By a Newsnet reporter
The No campaign is facing fresh calls to withdraw campaign material after it emerged another key claim has been proven false.
According to Better Together, groceries purchased from supermarket giant Tesco will cost more if Scotland becomes an independent country.
In an official leaflet distributed by the anti-independence group, it claimed shopping would cost 16% more in an independent Scotland.
The leaflet contained what looked like a Tesco Supermarket receipt which was headed “Cost Of Independence”, at the bottom it compared shopping in the UK with shopping in Ireland and included a final total alongside which said, “Extra Cost: 16% higher”.
However quizzed by a concerned customer, an official from Tesco Customer Service said there was “no truth” in the claims.
“I can confirm this is not true as we’ve got a great business in Scotland and our job is to create the best offer for customers whatever the outcome of the referendum”. the Tesco official replied.
In a subsequent tweet, Tesco said: “Hi, we have a great business in Scotland and will continue to offer the best prices whatever the outcome of the referendum.”
The misleading leaflet was exposed by online site Wings over Scotland. The revelations have prompted calls for Better Together to withdraw the leaflets.
SNP MSP Derek Mackay said: “Tesco’s clarification is welcome – the No campaign must withdraw their misleading leaflet as a matter of urgency. People across Scotland have already started casting their votes in the referendum – for them to be able to make the right choice they must be given the facts.
“That the decision was taken to include these ridiculous claims in their official referendum communication says it all – their complete lack of vision for Scotland means all they can do is scaremonger in a desperate attempt to convince people to vote No.
“On everything from pensions to pandas, the No campaign has pedaled fear and misinformation. But we have seen their scare stories crumble one by one – and now they are clutching at any straw they can grab. They must pulp the fiction and get rid of these misleading leaflets at once.
“The reality is that more and more people are waking up to the opportunities a Yes vote will bring. And with the polls showing the No campaign’s politics of fear is failing, I am confident that people across Scotland will choose the path to a fairer, more prosperous future that only a Yes vote can deliver.”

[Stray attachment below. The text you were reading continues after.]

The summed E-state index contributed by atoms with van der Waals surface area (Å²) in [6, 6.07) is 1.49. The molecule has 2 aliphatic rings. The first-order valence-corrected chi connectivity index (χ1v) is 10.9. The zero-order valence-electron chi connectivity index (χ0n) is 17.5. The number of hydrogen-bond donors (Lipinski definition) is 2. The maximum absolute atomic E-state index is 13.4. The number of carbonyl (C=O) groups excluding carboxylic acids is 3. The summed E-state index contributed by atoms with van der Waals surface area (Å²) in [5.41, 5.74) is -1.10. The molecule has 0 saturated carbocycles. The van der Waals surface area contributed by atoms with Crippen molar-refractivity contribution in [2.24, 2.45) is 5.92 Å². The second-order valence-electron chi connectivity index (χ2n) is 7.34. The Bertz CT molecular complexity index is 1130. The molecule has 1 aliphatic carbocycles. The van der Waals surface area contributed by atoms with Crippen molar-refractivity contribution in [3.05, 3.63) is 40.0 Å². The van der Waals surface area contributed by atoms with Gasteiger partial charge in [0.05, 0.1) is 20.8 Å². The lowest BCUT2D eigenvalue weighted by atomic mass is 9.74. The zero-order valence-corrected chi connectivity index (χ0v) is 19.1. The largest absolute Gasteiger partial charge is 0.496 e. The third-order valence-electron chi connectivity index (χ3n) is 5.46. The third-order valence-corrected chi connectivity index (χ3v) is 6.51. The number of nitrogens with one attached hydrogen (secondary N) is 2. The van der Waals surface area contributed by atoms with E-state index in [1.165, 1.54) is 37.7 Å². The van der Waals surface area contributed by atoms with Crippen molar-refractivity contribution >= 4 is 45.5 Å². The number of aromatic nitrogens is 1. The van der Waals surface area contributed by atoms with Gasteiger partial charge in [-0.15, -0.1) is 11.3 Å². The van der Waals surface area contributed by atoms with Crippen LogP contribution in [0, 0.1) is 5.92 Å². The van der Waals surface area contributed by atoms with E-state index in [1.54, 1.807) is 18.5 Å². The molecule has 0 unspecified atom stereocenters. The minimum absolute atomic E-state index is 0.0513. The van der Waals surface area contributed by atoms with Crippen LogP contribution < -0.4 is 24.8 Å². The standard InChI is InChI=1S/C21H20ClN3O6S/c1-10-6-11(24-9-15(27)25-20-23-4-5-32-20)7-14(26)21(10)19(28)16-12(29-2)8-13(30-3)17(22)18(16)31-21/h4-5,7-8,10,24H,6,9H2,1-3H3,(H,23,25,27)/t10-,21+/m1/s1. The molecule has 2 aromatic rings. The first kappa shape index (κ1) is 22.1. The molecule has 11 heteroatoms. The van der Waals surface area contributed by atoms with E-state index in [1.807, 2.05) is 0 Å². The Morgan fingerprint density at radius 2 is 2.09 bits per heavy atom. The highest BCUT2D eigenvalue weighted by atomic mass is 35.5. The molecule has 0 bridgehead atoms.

The issue of supermarket bills in an independent Scotland has already featured in pro-Union literature. Scottish Labour leader Johann Lamont was featured in a earlier leaflet, in which she stated: “the major supermarkets have said there will be an increase in shopping bills if we leave the UK.”
Claims that supermarkets are planning to increase food prices if Scotland votes Yes in the independence referendum were dismissed last December by one of the big four supermarket giants.
Morrisons described media reports that they are preparing to hike prices in their Scottish Supermarkets as “wrong” and have revealed that the price may in fact fall if Scots vote Yes in 2014.
Commenting at the time, a Morrisons spokesman said: “On the issue of Scottish independence, we believe is for the people of Scotland to decide. It would be wrong to say Morrisons is predicting higher food prices at this stage if Scotland voted for independence.”
The episode is the latest in a series of exposés to have befallen the anti-independence campaign.
- Claims that a newly independent Scotland would be prevented from using the pound dissolved when Better Together leader Alistair Darling conceded a newly independent Scotland could use Sterling if it wanted.
- In another leaflet, the No campaign claimed a newly independent Scotland would be poorer than Pakistan, only for one of its own members to admit the claim was misleading.
- Better Together campaign director Blair McDougall has said Norway can afford an oil fund only because it has high taxes, something dismissed by Norwegian Government officials.
- Earlier this year former Prime Minister Gordon Brown was criticised after falsely claiming that cross-border organ transplants and blood transfusions would be hit in an independent Scotland.
As the referendum race hots up and with the gap between both campaigns narrowing, each side will be keen to ensure it retains trust amongst a majority of voters. However, with false claims now mounting and some even being picked up by the pro-Union media, No campaign strategists will be concerned that the lead they have enjoyed since campaigning began, may erode further.